The explorers who used waterways as early travel routes regularly caught fish and ate them fresh for lunch. The high-protein meal would keep them energized for the rest of the working day. For anglers, a tasty shore lunch can induce a food coma that requires a short siesta under the summer sun. The meal is a midday reward that leaves anglers feeling content, proud of their fishing skills and maybe even a bit gluttonous.
Plan the lunch before heading out to fish and prepare a kit with things needed for the meal, from cooking utensils to ingredients. Having items ready to go in a standalone kit allows a fishing crew to make lunch quickly and efficiently, which means more time on the water.
The anticipation of a scrumptious shore lunch often prompts anglers to keep fish early in the day to ensure they can enjoy the time-honored meal. Agree ahead of time how many fish the crew will need for lunch, especially if fishing from more than one boat.
Step 1: Bring the Heat
After landing at the shore-lunch location, gather firewood and get the flames roaring to develop a good coal bed. While the fire is blazing, fillet the fish and prepare them for coating and cooking. A portable propane stove with two or three burners, such as the Camp Chef Summit or Ranger III, works well in areas where open fires are not possible or permitted.
Step 2: Toss in Sauce
The guides at Cree River Lodge in northern Saskatchewan know how to make a shore lunch memorable. Their special ingredient: Frank’s RedHot. Follow their method by tossing fillets in a plastic bag with a cup of the hot sauce until all flesh is coated. The sauce is not overpowering and the heat does not come through in the cooked fish, but it does add a nice flavor.
Dump several cups of flour into a second bag and add the sauced fillets one at a time, tossing regularly to coat the fish and to prevent the fillets from sticking together. Use enough flour to cover all of the fillets. No moist spots should show through the coating.
Step 3: Crisp with Lard
When the fire has died and the coal bed is glowing orange, place a large cast-iron frying pan on a grate about 12 inches above the coals. Add lard and allow it to melt until the bottom of the pan is covered by a half inch of liquid. The lard is ready for the fish when a bit of flour flicked into the pan sizzles.
Good old-fashioned lard will not burn like butter, olive oil and other pressed vegetable oils. Lard, which is rendered pork fat, will crisp the fish to a delectable golden brown. A war breaks out in the pan, where the lard will not let the moisture escape from the fish and the moisture contained in the fish will not let in the lard. The result is a crisp outer coating and a hot, moist fillet inside.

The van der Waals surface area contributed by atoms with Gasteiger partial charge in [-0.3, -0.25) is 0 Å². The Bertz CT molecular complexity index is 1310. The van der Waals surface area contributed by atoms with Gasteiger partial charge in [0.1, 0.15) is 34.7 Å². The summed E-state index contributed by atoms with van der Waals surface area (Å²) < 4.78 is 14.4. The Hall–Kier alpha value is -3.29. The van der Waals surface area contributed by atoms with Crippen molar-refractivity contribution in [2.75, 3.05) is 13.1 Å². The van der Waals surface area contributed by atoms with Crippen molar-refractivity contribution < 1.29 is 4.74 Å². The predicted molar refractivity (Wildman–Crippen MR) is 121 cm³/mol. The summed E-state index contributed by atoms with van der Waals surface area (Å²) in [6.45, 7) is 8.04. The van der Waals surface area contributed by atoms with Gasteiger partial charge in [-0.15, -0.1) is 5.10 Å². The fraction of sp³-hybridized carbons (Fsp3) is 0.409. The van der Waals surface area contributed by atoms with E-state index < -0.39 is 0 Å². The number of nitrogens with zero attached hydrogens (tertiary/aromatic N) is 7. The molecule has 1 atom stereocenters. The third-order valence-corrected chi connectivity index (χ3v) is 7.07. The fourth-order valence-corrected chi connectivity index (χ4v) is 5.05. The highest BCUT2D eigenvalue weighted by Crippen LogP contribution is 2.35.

If lard is not available, peanut or canola oil will work.
A proper shore lunch always has accompaniments. Fried potatoes and onions, with a side of beans or corn, are natural complements. Coleslaw is another good option, as it can be made the night before and stands up to the abuse of a moving boat when stored in a cooler.
Dice the potatoes into half-inch pieces, and chop the onion. Again, use lard in a large skillet to fry the potatoes. It creates a finished product like what would come out of a properly heated deep fryer. Having someone serve as full-time potato turner is the best way to ensure golden, crunchy potato nuggets.
The order of cooking a shore lunch’s components is important. Put the potatoes on the grate first, as they will take the most time to finish. Set cans of beans and corn on the outer edges of the grate to ensure they do not burn. Open their lids most of the way and tip them open so the cans do not cook over. Start cooking the fish after everything else is on the grate.
Cooking the fish in large pieces or whole fillets will expedite the process of getting lunch on the table. The lard will cook the fish fast, so watch it carefully. Turn the fillets and cook until both sides are crisp and brown. Place cooked fish in a foil pan until ready to eat, but do not cover it tightly, as it will cause the coating on the fish to get soft. When everything is cooked, pour the lard off the potatoes and add the onions, which will take little time to soften.
Step 4: Serve the Feast
Mound thefish and sides on a plate, and place it away from the fire to ensure nothing gets burned. As the feast begins, it’s nice to have sauces on the side to go with the fish. Try a little hot sauce or barbecue sauce, or combine it with ranch dressing. Of course the old standby, tartar sauce, always works. Don’t be surprised if everyone goes back for seconds or thirds, but leftovers are never a problem. Store them in a cooler, and they can quickly transform into fish tacos for a snack.
- Cut small pieces of wood to place on the coals when extra heat is needed without lots of flames.
- Bring long-handled tongs and spatulas to keep hands as far away from the heat source as possible. Fire-resistant cooking gloves are another smart addition to the shore-lunch box.
- Keep a knife sharpener in the kit, as cleaning fish can quickly dull a blade.
- Pack canned fruit, as it’s an easy dessert that does not have to be opened if everyone is full from the main course.
- Always clean up the lunch site when the meal is over; take out everything that was brought in. If necessary, clean up after others who used the spot but were not as thoughtful.